The regular meeting of the Colorado Oil and Gas Commission was flooded Monday Oct. 29 2018 with people wanting to comment on Amendment 112 ahead of next week's election. Elizabeth Glick, above, an Amendment 112 supporter, told commissioners, “You are charged with protecting health safety and welfare of this state. You have neglected this highest duty,”

Grace Hood/CPR News

A drilling permit application meeting among Colorado regulators can often be a sleepy affair. But on Monday, supporters and opponents of Proposition 112 took over the Colorado Oil and Gas Conservation Commission's public comment period, offering heated and impassioned testimony of the pros and cons of the ballot measure.

If voters pass it, Proposition 112 would require any new oil and gas development not on federal land to be set back about a half-mile from homes and “vulnerable areas” like playgrounds, lakes and rivers.

“You are charged with protecting health safety and welfare of the citizens of this state, especially the children. You have neglected this highest duty,”  Elisabeth Gick said to commissioners. She’s a member of Colorado Rising, an organization backing the measure.

The booming oil and gas industry and rapid population growth along the northern Front Range means more drilling and extraction facilities are appearing closer to homes and businesses, and tensions between the two have risen in recent years.

Current state regulations prohibit oil and gas facilities from being closer than 500 feet from homes and 1,000 feet from schools, health care centers, and other high-occupancy buildings

Supporters say Proposition 112 will reduce health issues of for people living and working near drilling sites, and give property owners greater certainty about the location of new nearby oil and gas sites.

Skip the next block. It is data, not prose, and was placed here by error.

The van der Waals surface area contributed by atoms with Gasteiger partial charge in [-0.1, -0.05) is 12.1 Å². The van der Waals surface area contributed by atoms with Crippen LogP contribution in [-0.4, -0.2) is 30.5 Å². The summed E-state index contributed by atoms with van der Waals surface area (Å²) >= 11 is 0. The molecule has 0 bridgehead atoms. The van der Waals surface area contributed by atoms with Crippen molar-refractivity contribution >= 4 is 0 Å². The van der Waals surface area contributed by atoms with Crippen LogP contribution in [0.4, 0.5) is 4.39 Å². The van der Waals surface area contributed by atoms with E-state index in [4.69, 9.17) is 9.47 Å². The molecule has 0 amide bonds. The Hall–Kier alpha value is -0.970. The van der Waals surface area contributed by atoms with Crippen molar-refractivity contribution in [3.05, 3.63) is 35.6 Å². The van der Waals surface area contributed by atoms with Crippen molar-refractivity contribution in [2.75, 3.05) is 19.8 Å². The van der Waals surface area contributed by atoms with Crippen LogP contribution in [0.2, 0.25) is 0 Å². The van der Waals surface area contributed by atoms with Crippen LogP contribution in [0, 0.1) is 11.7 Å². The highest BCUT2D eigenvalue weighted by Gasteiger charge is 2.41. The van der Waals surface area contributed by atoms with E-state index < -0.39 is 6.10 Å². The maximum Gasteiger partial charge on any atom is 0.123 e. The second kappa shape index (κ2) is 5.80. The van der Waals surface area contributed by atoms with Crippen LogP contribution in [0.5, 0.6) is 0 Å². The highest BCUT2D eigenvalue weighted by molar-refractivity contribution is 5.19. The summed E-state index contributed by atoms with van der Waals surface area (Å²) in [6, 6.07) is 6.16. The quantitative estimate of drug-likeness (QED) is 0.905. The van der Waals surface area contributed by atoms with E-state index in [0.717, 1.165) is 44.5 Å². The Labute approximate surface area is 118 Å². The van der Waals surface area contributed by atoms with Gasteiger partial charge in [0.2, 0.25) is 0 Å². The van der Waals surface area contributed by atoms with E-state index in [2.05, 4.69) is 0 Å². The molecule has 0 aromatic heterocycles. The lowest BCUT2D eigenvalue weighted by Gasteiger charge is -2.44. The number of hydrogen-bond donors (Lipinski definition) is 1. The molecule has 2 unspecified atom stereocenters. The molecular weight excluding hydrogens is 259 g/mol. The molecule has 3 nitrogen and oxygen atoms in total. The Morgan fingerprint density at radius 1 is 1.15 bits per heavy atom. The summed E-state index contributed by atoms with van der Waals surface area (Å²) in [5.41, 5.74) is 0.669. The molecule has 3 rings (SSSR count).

Opponents say the measure would eliminate new oil and gas activity on most non-federal land in the state and would cost jobs. State and local governments would also receive less in tax revenue if the measure were to pass, they say.

Monday's public testimony was dominated by women. Grandmothers, mothers and  aunts weighed in on both sides of the issue. Several women who worked for the oil and gas industry touted its economic benefits.

“Oil and gas has allowed my husband and I to raise our three kids in Colorado, and go on to graduate from college and they are now productive members of society,” said Sharon Zamora, an oil and gas engineer.

Although supporters and opponents were both present at the meeting, environmentalists dominated testimony. Several raised concerned about a backlog of more than 5,000 drilling permits that have flooded into the commission in recent months. Many drillers are trying to get their permits higher in the queue should Proposition 112 pass.

“We find it appalling that you’re looking to approve a flurry of permits just days before we have a chance to vote,” Proposition 112 supporter Deb McNamara said to commissioners.

Colorado Natural Resources Chief Bob Randall said the commission will not speed up or slow down the pace at which it approves the permits in response to the election. He called it business as usual at the agency.